A New Natural Hydrocarbon.—Professor Henry Carvill Lewis has published a description of a new substance resembling dopplerite which has been found in a peat-bog at Scranton, Pennsylvania. It is black, jelly-like in consistency, and elastic to the touch when first taken from the ground, breaking with a conchoidal fracture, but becomes tougher and more elastic, like India-rubber, immediately on exposure to the air. Occasional seeds, having the characters of the spores of one of the higher cryptogams, occur in the substance, as well as in the surrounding peaty matter. The composition of the substance nearly corresponds with the formula C10H22O16, differing from that of dopplerite in the presence of much larger proportions of hydrogen and oxygen. Professor Lewis suggests that this product is, perhaps, an intermediate product between peat and coal, and proposes to combine it with dopplerite under the generic name of phytocollite ("plant-jelly").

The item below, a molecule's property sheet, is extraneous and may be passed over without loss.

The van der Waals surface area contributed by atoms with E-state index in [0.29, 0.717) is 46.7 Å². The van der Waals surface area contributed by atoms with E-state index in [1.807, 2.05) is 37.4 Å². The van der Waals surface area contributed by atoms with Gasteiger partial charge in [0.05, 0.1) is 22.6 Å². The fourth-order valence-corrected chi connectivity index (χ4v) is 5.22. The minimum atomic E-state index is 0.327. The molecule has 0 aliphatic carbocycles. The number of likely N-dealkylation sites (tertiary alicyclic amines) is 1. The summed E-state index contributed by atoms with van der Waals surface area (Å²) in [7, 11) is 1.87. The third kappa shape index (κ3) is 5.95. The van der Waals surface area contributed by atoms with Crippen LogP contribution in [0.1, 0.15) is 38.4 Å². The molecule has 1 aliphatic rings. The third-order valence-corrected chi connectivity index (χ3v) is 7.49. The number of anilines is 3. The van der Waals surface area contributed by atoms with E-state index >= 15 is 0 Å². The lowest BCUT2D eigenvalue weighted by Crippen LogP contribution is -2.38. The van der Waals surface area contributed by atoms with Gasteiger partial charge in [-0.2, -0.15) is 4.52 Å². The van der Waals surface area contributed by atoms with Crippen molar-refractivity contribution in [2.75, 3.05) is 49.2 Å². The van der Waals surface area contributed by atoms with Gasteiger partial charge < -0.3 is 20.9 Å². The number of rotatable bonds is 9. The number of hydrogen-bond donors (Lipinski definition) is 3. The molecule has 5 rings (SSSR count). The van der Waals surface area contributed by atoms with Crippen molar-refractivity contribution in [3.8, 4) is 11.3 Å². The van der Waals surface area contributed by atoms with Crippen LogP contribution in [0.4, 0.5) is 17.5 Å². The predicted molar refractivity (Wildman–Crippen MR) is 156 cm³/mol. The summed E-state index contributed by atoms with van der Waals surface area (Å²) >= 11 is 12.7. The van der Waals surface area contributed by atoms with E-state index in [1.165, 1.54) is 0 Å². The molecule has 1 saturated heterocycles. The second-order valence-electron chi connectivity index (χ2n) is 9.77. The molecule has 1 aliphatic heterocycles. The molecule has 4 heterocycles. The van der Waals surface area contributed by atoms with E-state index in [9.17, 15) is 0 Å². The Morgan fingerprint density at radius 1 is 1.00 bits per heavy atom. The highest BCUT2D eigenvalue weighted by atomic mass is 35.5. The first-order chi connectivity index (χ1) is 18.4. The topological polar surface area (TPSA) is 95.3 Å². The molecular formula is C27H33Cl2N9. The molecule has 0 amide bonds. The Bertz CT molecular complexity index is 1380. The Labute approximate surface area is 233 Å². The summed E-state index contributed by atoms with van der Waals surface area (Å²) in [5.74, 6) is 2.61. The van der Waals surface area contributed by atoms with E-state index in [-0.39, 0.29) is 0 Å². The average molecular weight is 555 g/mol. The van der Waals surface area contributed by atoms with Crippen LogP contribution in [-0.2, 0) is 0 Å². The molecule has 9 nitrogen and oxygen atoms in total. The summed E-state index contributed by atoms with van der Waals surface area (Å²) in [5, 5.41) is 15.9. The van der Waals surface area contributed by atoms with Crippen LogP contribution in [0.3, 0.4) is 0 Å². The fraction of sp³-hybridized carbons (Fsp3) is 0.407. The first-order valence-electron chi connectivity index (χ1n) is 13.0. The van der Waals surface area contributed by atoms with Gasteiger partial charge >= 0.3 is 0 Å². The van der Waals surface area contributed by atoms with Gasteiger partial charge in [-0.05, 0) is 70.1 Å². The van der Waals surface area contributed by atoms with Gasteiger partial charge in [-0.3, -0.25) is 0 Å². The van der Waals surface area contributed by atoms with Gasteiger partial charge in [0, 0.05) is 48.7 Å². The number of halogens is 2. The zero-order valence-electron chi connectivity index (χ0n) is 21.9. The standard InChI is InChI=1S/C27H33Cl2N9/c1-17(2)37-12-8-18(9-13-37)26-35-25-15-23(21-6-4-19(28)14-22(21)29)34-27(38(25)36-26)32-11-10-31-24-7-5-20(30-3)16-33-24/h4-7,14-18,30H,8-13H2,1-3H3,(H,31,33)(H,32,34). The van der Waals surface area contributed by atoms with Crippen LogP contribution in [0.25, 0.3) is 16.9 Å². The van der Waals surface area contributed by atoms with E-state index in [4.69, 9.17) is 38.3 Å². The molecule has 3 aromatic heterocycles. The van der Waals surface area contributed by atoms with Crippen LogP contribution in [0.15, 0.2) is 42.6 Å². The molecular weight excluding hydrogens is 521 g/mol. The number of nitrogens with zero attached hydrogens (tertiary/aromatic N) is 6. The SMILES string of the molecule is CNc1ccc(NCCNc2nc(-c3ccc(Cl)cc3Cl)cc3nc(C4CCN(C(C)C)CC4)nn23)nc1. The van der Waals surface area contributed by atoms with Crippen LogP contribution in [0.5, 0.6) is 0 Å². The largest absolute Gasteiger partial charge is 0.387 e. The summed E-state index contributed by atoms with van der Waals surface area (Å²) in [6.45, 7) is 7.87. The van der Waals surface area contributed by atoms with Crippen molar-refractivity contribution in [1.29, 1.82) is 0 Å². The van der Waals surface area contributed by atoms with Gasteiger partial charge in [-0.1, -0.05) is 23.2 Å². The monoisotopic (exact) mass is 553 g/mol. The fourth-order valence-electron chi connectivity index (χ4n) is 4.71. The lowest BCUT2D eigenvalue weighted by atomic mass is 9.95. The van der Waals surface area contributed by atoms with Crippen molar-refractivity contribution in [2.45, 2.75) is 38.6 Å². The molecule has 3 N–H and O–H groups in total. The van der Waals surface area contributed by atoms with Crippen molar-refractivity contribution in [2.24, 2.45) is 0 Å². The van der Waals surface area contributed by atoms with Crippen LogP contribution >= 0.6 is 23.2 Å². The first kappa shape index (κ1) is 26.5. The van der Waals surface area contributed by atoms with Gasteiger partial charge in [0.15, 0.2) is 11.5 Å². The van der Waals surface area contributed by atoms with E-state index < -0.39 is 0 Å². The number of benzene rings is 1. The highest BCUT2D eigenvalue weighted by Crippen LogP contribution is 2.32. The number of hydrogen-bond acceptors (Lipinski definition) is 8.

Parasites.—Professor Arnold Heller, of Kiel, has recently published an interesting work on parasites, with particular reference to their import to men. It is only lately that the true origin and character of parasites have been at all adequately understood. Not very long ago they were supposed to be formed out of the substances of the body; and in the condition of knowledge at the time it was hard to account otherwise for their presence in certain parts of the system. They have also been supposed to be received by inheritance; and it has not been fully proved that, in rare instances, this may not be the case. It has, however, been shown that, as a rule, they are introduced into the system, either directly or through germs taken in with the food, breathed in the air, brought by unclean hands or with unclean dishes, or blown in with the dust. They are generally dependent on moisture for their vitality, and, finding in the bodily juices a favorable environment, may become suddenly active after having been long dormant in uncongenial situations. Most, if not all of them, probably existed originally in a free state, and have become wonted to what is now an exclusive abode by gradual adaptation in long time; in such cases, they seem to have lost some of the organs, such as those of locomotion, which they originally possessed, but which have become of no further use to them. Some of them have been made useful to man. The leech serves a valuable purpose in the healing art; the cochineal aphis furnishes a valuable dye; the tape-worm of the snipe tickles the palate of the hunter and the epicure as "maccaroni-piatti"—flat maccaroni; and the worms of fresh-water fishes are esteemed as food in some parts of Italy. The ichneumon flies and their tribe are of inestimable benefit in destroying the insect enemies to vegetation; and helpful moths have been discovered which prey upon the moths and other insects in the furs of rodents and the feathers of birds. Among vegetable parasites, ergot is valuable in medicine, and the mistletoe-berry is used in making bird-lime and fly-paste. It has been suggested that even intestinal worms may be good for children by helping to consume the excess of slime; and Jordan, of Mayence, has set forth that the animals that infest the skin of man may be beneficial by forcing him to look after the cleanliness of his person and clothing, and his intestinal worms by making him careful of his food. This view can not, however, be justified, even when we admit that parasites in many cases do no perceptible harm. To these cases may be opposed the numerous instances in which they have proved destructive to their hosts, whether animals, birds, or men, often carrying off multitudes of creatures when they become excessively abundant on a species; and in the most favorable cases they give the host discomfort and inconvenience, though their work maybe overlooked in the presence of his superior vigor. As a rule, parasites belong to the lower orders of animals—worms or insects. Sometimes an arachnoid or a crustacean will join the company; but a few small fishes are the only creatures among the vertebrates that ever assume that relation. The stories that have been told of the existence of other inhabitants in the system are either fables or have originated in the accidental presence of single individuals who were probably as much astonished as their host at finding themselves in such a home.